The 1990's was the beginning of the rejection of fashion. This lead to the popularization of the "Casual chic" look, including t-shirts, jeans, hoodies and trainers, which we still have today. Street wear was in and couture was on it's way out. The modern woman was a working woman who needed to dress in a more practical and efficient way. She was also supposedly equal to the man, and at this point women and men dressing in a similar style had become a regular thing (Both dressing as men, that is..).
Fashion had more to do with the expression of a personal style than the old fashioned "proper" way to dress like a lady or a gentleman. The effect became a wider range of styles to choose from, and an understanding that fashion was a way to signalize who you were, on a deeper level.
The silhouette was minimalistic, straight, oversized or boxy. You could have a messy and casual grunge look, be punk, hippie or goth, be a clean modern preppy, smart casual, or business casual, be a playful or classy minimalist, have a colorful and oversized hip hop style, or just wear flashy fashion statements. Depending on what group you belonged to, "the choice was yours".
All of the 90's featured many styles never publicly accepted before, and definitely added a new twist to the ideal of beauty with it's anti-fashion mix and match clothing, silly hats, platform shoes, as well as the start of the tattoo and piercing trend (You no longer had to be a rocker type to have one). But, the biggest change of the 90's was probably the new acceptance of the edgy or quirky look as a fashion style. With the help of iconic anti-heroes in television, film, and the fashion icons embracing this look, being a "misfit" quickly turned into "cool individualist".
This change opened the door to a more relaxed and playful form of beauty and a new type of woman.
In the beauty department, makeup and hair trends dictated that the skin should appear matte and flawless, eyebrows defined or super thin, noses very narrow and small, "sucked in" cheeks was hot, body glitter and bedazzling was cool, and lips were supposed to be full with a deep red lipstick or frosted with a pencil outline.
The Rachel haircut became a big hit throughout the entire 90's and then some. Other popular hairstyles were slightly odd, messy, crimped, straight or just plain natural, and both men and women started to cut their hair short.
The 1990's had two main beauty ideals. On one side there was the glamazon super model, such as Elle Macpherson, Cindy Crawford and Naomi Campbell, with their athletic, but curvaceous figures. On the other side there was Kate Moss who marked the beginning of the ‘waif’ look (A physical presence of youth and extreme
thinness; a fashion style featuring this look), and started a revolution not only in modeling but also consumer fashion. Off the runway the ideal could be divided it into four accepted looks. 1. The thin, straight figure (Brick and Column), 2. The athletic (Cornet), 3. The chesty but slender (lollipop and goblet), and 4. The slimmer fit version of the classic hourglass (hourglass and vase).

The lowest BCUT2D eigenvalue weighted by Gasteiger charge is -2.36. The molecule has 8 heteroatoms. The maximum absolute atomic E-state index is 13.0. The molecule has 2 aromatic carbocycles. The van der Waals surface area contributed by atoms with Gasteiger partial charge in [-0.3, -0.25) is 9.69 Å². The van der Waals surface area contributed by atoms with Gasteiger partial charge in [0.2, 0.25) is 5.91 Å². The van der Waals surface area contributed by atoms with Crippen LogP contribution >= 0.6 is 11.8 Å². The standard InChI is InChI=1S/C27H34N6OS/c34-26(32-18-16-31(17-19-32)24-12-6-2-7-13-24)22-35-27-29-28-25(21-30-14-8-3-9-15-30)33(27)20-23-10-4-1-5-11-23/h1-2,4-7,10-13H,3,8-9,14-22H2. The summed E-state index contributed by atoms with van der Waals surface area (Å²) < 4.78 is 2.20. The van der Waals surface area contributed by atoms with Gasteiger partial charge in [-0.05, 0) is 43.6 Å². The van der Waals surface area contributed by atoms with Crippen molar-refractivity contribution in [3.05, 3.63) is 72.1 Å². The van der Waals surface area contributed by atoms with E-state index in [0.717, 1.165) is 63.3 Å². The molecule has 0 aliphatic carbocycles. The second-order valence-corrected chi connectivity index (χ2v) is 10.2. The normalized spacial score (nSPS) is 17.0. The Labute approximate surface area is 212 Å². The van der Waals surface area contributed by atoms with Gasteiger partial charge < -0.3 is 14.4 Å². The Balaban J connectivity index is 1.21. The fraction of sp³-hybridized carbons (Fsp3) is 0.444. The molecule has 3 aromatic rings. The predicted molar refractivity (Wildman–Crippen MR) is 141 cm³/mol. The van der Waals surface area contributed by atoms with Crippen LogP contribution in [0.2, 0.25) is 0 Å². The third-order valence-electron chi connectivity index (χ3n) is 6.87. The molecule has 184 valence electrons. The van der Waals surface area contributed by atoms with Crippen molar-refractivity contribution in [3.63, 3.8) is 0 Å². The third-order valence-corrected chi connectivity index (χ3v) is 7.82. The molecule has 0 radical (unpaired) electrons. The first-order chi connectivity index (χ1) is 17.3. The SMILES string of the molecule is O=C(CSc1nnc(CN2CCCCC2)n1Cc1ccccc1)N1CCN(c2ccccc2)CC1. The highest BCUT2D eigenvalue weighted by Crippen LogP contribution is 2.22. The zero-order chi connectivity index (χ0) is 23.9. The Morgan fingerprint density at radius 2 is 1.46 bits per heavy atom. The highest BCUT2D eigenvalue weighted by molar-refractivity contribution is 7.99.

At this time it was still considered to be a sign of overweight to have a large bottom or thick thighs in the western society, and the pear-shape was a negative word. Larger women were basically never cast as the "hot girl" which sent the message, "only skinny girls are beautiful" (Although, plus size modeling was already a profession).
The 90's was really big on skinny, short skirts, cropped tops, bellybutton piercings, the braless look, and large knockers, so the pressure to having perfect boobs, slender long legs, a flat tummy and abs was huge.
I did not take long before the plastic surgery and dieting trend eventually started to blossom, and the pressure kept rising all the way into the new millennia.
ICONS OF THE 90s
Super models Kate Moss, Naomi Campbell, Cristie Turlington, Linda Evangelista, Cindy Crawford, Claudia Schiffer, Eva Herzigova, Nadja Auermann, Carla Bruni, Tatiana Sorokko, Helena Christensen, Yasmeen Ghauri, Stephanie Seymour, Carolyn Murphy, Amber Valetta, Shalom Harlow, Tyra Banks, Jennifer Anniston, Pamela Anderson, Catherine Zeta Jones, Meryl Streep, Julia Roberts, Angelina Jolie, Sarah Michelle Gellar, Princess Diana, Bjørk, Michelle Pfeifer, Katie Holmes, Christina Appelgate, Shannon Doherty, Juliana Marguiles, Neve Campbell, Gillian Anderson, Keri Russel, Teri Hatcher, Jenna Elfman, Sarah Jessica Parker, Jennifer Love Hewitt, Calista Flockhart, Kellie Martin, Melissa Joan Hart, Tiffani Amber Thiessen, Courtney Thorne-Smith, Lisa Bonet, Courtney Cox, Jennie Garth and Heather Locklear.
DID YOU MISS THE THREE OTHER POSTS IN THE BEAUTY IDEAL OVER THE DECADES SERIES? CLICK ON THE THREE LINKS BELOW.
"The Beauty Ideal Over The Decades", is a big subject. I divided the different eras into a series, looking at the many different ideals that has been considered as beautiful and attractive in the past.
The next post is: BEAUTY IDEAL OVER THE DECADES part 5 : THE 80's
(Photos in this post are random pictures from Tumbler or Pinterest or borrowed from Google. Unknown source).
ETHICAL AND PERSONALIZED STYLE, FOR A "GOOD FOR YOU" WARDROBE.
Idealist style is a website and "slow blog" dedicated to ethical fashion and personalized style, including tips on how to find your very own "slow fashion" style by using color analysis, the body types system, and other slow fashion tips.»